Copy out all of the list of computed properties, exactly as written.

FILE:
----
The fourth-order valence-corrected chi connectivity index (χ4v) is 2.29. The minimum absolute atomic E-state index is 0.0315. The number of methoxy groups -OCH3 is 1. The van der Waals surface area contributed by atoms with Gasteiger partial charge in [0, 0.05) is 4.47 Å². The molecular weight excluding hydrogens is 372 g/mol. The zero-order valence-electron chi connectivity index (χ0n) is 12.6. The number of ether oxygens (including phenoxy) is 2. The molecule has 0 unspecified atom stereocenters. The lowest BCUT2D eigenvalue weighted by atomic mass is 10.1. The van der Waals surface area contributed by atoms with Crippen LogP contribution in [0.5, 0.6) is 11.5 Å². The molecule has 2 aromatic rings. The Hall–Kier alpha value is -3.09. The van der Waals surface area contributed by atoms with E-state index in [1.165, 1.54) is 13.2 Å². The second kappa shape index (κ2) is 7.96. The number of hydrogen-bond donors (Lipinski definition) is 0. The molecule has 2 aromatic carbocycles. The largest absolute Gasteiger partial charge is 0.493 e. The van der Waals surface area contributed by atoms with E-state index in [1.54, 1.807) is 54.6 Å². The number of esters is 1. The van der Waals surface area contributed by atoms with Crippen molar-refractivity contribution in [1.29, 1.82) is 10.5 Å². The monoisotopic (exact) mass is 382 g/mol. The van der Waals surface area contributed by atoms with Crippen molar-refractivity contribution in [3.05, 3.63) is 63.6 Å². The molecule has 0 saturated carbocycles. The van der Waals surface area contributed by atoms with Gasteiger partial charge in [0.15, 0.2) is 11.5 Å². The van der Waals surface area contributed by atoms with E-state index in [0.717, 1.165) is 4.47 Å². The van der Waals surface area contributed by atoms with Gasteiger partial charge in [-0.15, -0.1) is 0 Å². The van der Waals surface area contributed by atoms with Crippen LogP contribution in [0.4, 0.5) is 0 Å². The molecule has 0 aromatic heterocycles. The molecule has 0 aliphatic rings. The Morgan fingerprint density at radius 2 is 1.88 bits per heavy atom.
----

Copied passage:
The fourth-order valence-corrected chi connectivity index (χ4v) is 2.29. The minimum absolute atomic E-state index is 0.0315. The number of methoxy groups -OCH3 is 1. The van der Waals surface area contributed by atoms with Gasteiger partial charge in [0, 0.05) is 4.47 Å². The molecular weight excluding hydrogens is 372 g/mol. The zero-order valence-electron chi connectivity index (χ0n) is 12.6. The number of ether oxygens (including phenoxy) is 2. The molecule has 0 unspecified atom stereocenters. The lowest BCUT2D eigenvalue weighted by atomic mass is 10.1. The van der Waals surface area contributed by atoms with Crippen LogP contribution in [0.5, 0.6) is 11.5 Å². The molecule has 2 aromatic rings. The Hall–Kier alpha value is -3.09. The van der Waals surface area contributed by atoms with E-state index in [1.165, 1.54) is 13.2 Å². The second kappa shape index (κ2) is 7.96. The number of hydrogen-bond donors (Lipinski definition) is 0. The molecule has 2 aromatic carbocycles. The largest absolute Gasteiger partial charge is 0.493 e. The van der Waals surface area contributed by atoms with E-state index in [1.54, 1.807) is 54.6 Å². The number of esters is 1. The van der Waals surface area contributed by atoms with Crippen molar-refractivity contribution in [1.29, 1.82) is 10.5 Å². The monoisotopic (exact) mass is 382 g/mol. The van der Waals surface area contributed by atoms with Crippen molar-refractivity contribution in [3.05, 3.63) is 63.6 Å². The molecule has 0 saturated carbocycles. The van der Waals surface area contributed by atoms with Gasteiger partial charge in [0.15, 0.2) is 11.5 Å². The van der Waals surface area contributed by atoms with E-state index in [0.717, 1.165) is 4.47 Å². The van der Waals surface area contributed by atoms with Gasteiger partial charge in [-0.15, -0.1) is 0 Å². The van der Waals surface area contributed by atoms with Crippen LogP contribution in [0.4, 0.5) is 0 Å². The molecule has 0 aromatic heterocycles. The molecule has 0 aliphatic rings. The Morgan fingerprint density at radius 2 is 1.88 bits per heavy atom.